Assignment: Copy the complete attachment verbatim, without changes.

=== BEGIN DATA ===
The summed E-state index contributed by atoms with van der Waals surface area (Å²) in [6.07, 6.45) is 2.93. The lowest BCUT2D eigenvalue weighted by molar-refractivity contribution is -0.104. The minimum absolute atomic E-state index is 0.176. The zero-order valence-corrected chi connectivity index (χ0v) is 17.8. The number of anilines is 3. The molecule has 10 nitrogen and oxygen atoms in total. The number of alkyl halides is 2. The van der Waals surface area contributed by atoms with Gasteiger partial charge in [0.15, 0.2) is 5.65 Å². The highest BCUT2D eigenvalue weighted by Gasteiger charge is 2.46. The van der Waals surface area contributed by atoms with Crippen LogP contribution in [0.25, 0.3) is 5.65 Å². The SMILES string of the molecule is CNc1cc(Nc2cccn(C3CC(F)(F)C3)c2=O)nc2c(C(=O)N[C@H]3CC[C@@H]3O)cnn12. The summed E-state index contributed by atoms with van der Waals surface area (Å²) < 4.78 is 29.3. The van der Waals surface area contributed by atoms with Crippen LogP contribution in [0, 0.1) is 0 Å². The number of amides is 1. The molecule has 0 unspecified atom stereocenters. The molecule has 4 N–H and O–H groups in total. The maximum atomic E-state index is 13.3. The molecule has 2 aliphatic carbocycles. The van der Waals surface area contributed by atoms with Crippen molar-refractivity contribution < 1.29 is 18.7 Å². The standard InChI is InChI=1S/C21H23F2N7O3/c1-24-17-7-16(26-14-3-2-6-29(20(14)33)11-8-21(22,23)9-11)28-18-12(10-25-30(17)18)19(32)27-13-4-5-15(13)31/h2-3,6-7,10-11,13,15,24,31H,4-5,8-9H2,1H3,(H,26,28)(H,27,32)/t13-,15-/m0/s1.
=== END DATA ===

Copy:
The summed E-state index contributed by atoms with van der Waals surface area (Å²) in [6.07, 6.45) is 2.93. The lowest BCUT2D eigenvalue weighted by molar-refractivity contribution is -0.104. The minimum absolute atomic E-state index is 0.176. The zero-order valence-corrected chi connectivity index (χ0v) is 17.8. The number of anilines is 3. The molecule has 10 nitrogen and oxygen atoms in total. The number of alkyl halides is 2. The van der Waals surface area contributed by atoms with Gasteiger partial charge in [0.15, 0.2) is 5.65 Å². The highest BCUT2D eigenvalue weighted by Gasteiger charge is 2.46. The van der Waals surface area contributed by atoms with Crippen LogP contribution in [0.25, 0.3) is 5.65 Å². The SMILES string of the molecule is CNc1cc(Nc2cccn(C3CC(F)(F)C3)c2=O)nc2c(C(=O)N[C@H]3CC[C@@H]3O)cnn12. The summed E-state index contributed by atoms with van der Waals surface area (Å²) < 4.78 is 29.3. The van der Waals surface area contributed by atoms with Crippen LogP contribution in [0, 0.1) is 0 Å². The number of amides is 1. The molecule has 0 unspecified atom stereocenters. The molecule has 4 N–H and O–H groups in total. The maximum atomic E-state index is 13.3. The molecule has 2 aliphatic carbocycles. The van der Waals surface area contributed by atoms with Crippen molar-refractivity contribution < 1.29 is 18.7 Å². The standard InChI is InChI=1S/C21H23F2N7O3/c1-24-17-7-16(26-14-3-2-6-29(20(14)33)11-8-21(22,23)9-11)28-18-12(10-25-30(17)18)19(32)27-13-4-5-15(13)31/h2-3,6-7,10-11,13,15,24,31H,4-5,8-9H2,1H3,(H,26,28)(H,27,32)/t13-,15-/m0/s1.